Again a good stamping walk to the cash machine. Get a move on. The same firm tread. Next I’ll run. Dammit I feel as if something heavy has gone from my head.
At first I want to empty my account but then I remember I need to get by for two weeks yet and I don’t have any beer or potatoes at home. I draw two hundred euro and run back to the shooting gallery with the pretty girl. Of all the pretty girls she’s the ugliest and of all the ugly ones she’d be the prettiest. Which makes her average. She does have lovely wet purple lips; all right true, as if she’s dead, but she’s alive and she calls me love and looks coldly at me. Shame she won’t give me the animal. Do I have to show what I’m made of first? How, exactly? What am I made of? Let’s think. I’m nice, and not lazy but not thoroughly nice and not thoroughly lazy. You could say I’m average too.
This time I’m given a straight gun, when I was used to the bent one, so I have to get my eye in again. Then for a full fifteen minutes I shoot everything in sight. To be more precise I shoot two yellow bears that don’t make me happy, then three of those squirrels and a beautiful rabbit, except that I don’t like it. People stop and watch because I put all the animals down at my feet. Each time I first ask for the wolf.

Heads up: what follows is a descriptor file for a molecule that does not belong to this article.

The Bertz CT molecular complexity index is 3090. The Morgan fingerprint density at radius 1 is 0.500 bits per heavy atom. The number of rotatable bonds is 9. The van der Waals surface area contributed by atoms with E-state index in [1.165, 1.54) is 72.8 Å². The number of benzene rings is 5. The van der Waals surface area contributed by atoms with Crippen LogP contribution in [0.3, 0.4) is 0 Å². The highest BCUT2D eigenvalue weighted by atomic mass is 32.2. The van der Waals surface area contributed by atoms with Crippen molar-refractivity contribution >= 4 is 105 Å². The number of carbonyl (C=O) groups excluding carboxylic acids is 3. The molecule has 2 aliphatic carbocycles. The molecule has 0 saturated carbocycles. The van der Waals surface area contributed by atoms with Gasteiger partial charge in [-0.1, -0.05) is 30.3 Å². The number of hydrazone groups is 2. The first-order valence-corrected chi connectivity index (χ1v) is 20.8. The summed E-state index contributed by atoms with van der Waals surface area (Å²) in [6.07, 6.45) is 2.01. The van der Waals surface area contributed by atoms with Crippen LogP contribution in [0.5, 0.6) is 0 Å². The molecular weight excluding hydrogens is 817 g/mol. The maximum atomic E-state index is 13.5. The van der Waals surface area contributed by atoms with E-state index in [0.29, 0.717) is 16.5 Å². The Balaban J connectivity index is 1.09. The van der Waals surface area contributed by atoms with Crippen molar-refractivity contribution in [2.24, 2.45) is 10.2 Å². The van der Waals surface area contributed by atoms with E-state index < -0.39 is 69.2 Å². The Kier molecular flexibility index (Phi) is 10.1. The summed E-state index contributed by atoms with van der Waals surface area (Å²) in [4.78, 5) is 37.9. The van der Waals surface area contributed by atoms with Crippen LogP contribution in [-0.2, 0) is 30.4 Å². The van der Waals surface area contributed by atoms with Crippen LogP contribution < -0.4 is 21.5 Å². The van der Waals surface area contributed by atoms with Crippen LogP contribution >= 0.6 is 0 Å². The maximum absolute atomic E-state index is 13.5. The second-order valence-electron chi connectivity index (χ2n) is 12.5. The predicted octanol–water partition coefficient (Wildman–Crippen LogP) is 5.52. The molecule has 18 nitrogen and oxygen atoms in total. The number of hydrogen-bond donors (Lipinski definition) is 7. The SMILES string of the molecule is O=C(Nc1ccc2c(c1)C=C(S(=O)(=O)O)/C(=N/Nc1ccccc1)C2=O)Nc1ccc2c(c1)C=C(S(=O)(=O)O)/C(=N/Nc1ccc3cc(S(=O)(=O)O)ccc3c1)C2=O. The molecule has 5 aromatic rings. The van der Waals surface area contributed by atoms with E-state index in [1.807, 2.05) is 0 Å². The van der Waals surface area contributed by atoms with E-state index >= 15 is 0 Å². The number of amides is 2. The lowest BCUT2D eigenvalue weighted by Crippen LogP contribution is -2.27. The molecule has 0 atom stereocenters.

‘Just give the lad that Alsatian,’ a man calls out.
‘No. Why? It’s electronic.’
‘Bullshit, you only have to unhook it.’
More people gather round. I shoot and shoot; my blood’s boiling. Even if I have to go back for the rest of my dole money, even if I have to take out a loan, I’ll shoot my way right through that furry troop to get at the wolf. He looks smarter and smarter. He looks as if he was expecting this, the bloody battle to free him. My hands start to shake.
‘I’ve got to cool off a bit. Don’t give him away, alright?’